And, how much class he carried to the end of his career. There’ll be none of that farewell tour jive for the backstop who still looks, somehow, as though he’s that friendly and boyish looking 23 year old Rookie of the Year who just anchored his Giants to the first of three World Series rings in five years.
Posey planned for Thursday what The Athletic‘s Giants writer, Andrew Baggarly, tweeted the day before, announcing his retirement at 34 after twelve major league seasons. It’s going to feel just as strange seeing the Giants without Posey behind the plate anymore as it felt at first seeing this century’s Red Sox without Dustin Pedroia manning second base.
He’d hinted toward it during the Giants’ brief postseason stay. “I’m definitely just going to take some time with my wife, talk with her, be able to be a full-time dad of four kids for the first time in a while,” he told reporters. “Yeah, just kind of take it slow and see how things progress.”
It’s not simple business to move forward when a franchise face, its arguable heart and soul, steps away from the game at all, never mind when he’s still either at the top of it or somewhere within reach of it. Posey anchored this year’s Giants and their somewhat surprising run to a 107-win regular season and the National League West title.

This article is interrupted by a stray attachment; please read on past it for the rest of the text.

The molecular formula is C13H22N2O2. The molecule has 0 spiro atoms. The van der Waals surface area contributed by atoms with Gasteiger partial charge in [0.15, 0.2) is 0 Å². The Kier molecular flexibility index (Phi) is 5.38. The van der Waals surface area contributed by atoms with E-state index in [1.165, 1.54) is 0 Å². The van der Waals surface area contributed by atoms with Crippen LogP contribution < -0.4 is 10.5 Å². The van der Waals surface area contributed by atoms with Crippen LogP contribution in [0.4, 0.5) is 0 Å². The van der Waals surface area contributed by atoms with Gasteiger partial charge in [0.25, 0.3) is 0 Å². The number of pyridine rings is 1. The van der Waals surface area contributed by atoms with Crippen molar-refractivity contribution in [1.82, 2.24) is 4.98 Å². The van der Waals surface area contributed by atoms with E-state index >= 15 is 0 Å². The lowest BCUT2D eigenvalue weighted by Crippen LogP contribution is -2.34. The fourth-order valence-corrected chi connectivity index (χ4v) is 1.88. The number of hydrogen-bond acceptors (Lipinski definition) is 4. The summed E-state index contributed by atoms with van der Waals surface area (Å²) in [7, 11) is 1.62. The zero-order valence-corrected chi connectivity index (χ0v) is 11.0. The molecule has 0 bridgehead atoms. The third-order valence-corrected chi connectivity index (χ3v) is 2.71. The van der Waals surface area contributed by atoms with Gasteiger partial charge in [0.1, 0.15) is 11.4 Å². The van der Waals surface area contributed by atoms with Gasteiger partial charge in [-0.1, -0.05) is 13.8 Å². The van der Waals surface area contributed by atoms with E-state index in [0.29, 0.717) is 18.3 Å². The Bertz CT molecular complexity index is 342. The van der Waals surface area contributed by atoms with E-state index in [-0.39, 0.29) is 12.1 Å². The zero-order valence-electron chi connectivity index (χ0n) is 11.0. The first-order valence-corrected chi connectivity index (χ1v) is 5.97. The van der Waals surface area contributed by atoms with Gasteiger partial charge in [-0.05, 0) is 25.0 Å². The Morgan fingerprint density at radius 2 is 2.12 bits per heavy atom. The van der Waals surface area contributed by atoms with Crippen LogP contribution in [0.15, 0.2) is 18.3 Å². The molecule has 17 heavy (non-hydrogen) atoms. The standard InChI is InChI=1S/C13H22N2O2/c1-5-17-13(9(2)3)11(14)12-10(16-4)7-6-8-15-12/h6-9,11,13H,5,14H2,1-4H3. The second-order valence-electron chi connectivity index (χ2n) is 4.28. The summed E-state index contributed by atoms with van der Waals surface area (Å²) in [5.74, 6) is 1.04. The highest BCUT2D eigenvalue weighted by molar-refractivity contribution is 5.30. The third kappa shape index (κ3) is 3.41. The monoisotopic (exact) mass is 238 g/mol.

When he smashed a two-run homer off Dodgers ace Walker Buehler to open this year’s National League division series scoring between the two lifelong rivals (it bounced off a pillar into McCovey Cove), Giants fans hoped it meant the beginning of a run to the World Series. The Dodgers went on to win in five, only to be shoved to one side by the upstart Braves in the National League Championship Series.
Catching may be baseball’s most dangerous profession within a profession. Posey himself has evinced it. He’s incurred more than his share of concussions. He’s had surgery to repair a torn labrum. He got blasted so violently on a May 2011 play at the plate that a) he missed the rest of the season; and, b) baseball’s rulemakers augmented the rules to bar baserunners from leaving the baseline trying to score and to bar catchers from blocking the plate without the ball in their hands first.
He also sat out the pan-damn-ically shortened 2020 season voluntarily; the decision made as much for his adopted twin daughters born prematurely that summer as for the sake of his and his family’s health. (Posey and his wife, Kristen, are the parents of two pairs of twins; their fraternal twins, daughter Addison and son Lee, turned ten recently.)
In fact, Posey calling it a career after a mere twelve Show seasons at or near the top of his game lures a comparison to another great who once did likewise but at three years younger. “This is Koufaxian stuff,” writes The Cooperstown Casebook author Jay Jaffe at FanGraphs, “a player retiring despite still performing at an elite level.”